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Bronchoscopy is a procedure that allows the doctor to examine your trachea (windpipe), bronchi (branches of the airway) and some areas of the lung. A short, thin, flexible tube with a mini camera built into its tip, called a 'bronchoscope', is used for this procedure. The bronchoscope is passed through your mouth or nose into your trachea and/or bronchi. The doctor can then get a clear view of your airways. During the procedure, the doctor may take samples of tissue (biopsy) or respiratory secretions for examination. This may cause you to cough occasionally during the procedure.

Complications of this procedure are rare but can include a punctured lung (pneumothorax). Haemorrhage (bleeding). Reactions to medications. These complications may require urgent medical attention or even surgical intervention and can carry risks to life and health.

You may continue to take essential medication, but if you are taking anticoagulants (blood thinners) such as warfarin or plavix you should receive/seek special advice from the doctor when the test is being organised. If you have diabetes, you should contact the Unit for advice before you attend for your test.

  • The scheduling of your test is an approximate estimate only, and unfortunately, there can be unforeseen delays.
  • Food may be taken up to six hours prior to admission.
  • Water may be taken up to two hours prior to admission.
  • If you have a referral letter from your doctor, present this to the secretary on arrival.
  • Bring details of private medical insurance and contact your insurance company prior to admission to confirm your level of cover.
  • You will have sedation for this procedure and must be collected on discharge. You will not be allowed to drive home, and you must be accompanied home.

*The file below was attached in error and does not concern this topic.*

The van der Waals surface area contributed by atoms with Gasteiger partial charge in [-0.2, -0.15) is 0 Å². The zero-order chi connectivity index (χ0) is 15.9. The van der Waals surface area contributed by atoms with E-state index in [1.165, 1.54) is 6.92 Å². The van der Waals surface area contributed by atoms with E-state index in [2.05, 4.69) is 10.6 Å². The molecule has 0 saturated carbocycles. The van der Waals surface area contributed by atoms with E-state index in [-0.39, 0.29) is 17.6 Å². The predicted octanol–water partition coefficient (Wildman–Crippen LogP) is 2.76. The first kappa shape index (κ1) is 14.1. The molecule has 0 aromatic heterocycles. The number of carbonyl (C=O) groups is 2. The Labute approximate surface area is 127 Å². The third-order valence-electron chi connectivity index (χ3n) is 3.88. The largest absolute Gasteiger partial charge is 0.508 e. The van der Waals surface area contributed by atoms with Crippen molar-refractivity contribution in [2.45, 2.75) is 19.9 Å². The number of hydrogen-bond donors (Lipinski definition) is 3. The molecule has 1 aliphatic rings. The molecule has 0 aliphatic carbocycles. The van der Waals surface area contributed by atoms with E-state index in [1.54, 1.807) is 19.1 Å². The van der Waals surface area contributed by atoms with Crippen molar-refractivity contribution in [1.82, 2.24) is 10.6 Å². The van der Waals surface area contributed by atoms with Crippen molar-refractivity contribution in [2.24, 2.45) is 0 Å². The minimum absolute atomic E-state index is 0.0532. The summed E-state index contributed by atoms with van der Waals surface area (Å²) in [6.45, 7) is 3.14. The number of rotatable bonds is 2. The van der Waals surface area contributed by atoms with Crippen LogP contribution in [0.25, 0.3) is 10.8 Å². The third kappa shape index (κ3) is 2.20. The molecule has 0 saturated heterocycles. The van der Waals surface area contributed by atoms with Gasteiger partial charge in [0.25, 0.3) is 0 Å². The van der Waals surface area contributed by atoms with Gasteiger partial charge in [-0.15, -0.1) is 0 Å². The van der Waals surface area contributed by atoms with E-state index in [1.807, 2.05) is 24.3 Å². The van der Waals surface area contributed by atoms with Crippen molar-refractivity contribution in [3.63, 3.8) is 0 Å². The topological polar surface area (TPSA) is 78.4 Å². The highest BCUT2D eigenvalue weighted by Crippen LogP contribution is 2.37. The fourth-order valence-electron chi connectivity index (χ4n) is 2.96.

• Bring a list of current medications.
  • Do not bring jewellery or large sums of money.
  • If you are under 16 years, you must be accompanied by your parent or guardian, who is required to give written consent.
  • A nurse will be with you at all times.
  • You will be asked to lie flat.
  • You will be asked to remove any dentures, and a plastic mouth guard will be placed between tor teeth to prevent you from biting the scope.
  • A throat spray and/or nasal gel will be given to numb your throat and airways.
  • An intravenous injection (sedation and a pain-relieving medication) is given into the vein to make you feel relaxed and sleepy but unconscious. This is not a general anaesthetic.
  • Once you are relaxed and sleepy, the procedure will commence.
  • You will receive nasal oxygen throughout the procedure, and a monitor will be placed on your finger to assess your pulse and oxygen levels.
  • The doctor passes the scope into the mouth, down the back of the throat and into the airways. This may cause you to cough during the procedure.
  • The doctor may obtain tissue samples for biopsy and/or other specimens for testing during the procedure.

If you use a wheelchair or have a physical or any other disability, please contact us to let us know in advance so that we can ensure you receive the appropriate supports.


  • Further tests may be requested by the consultant. These tests may be completed on the same day of your examination, or a future date will be given.
  • As you received sedation you will be observed in the day ward until the effects of the sedation have worn off. The intravenous cannula will be removed from your arm before you go home.
  • When you have sufficiently recovered, you will receive a light snack.

Your nurse will advise you of further instructions or follow-up pre-discharge. 

If you have had sedation, you must not drink alcohol or drive until the following day, and you must be accompanied home.

Seek medical attention immediately if:

  • You experience chills or tremors.
  • You have difficulty breathing or shortness of breath.
  • You start coughing up blood.

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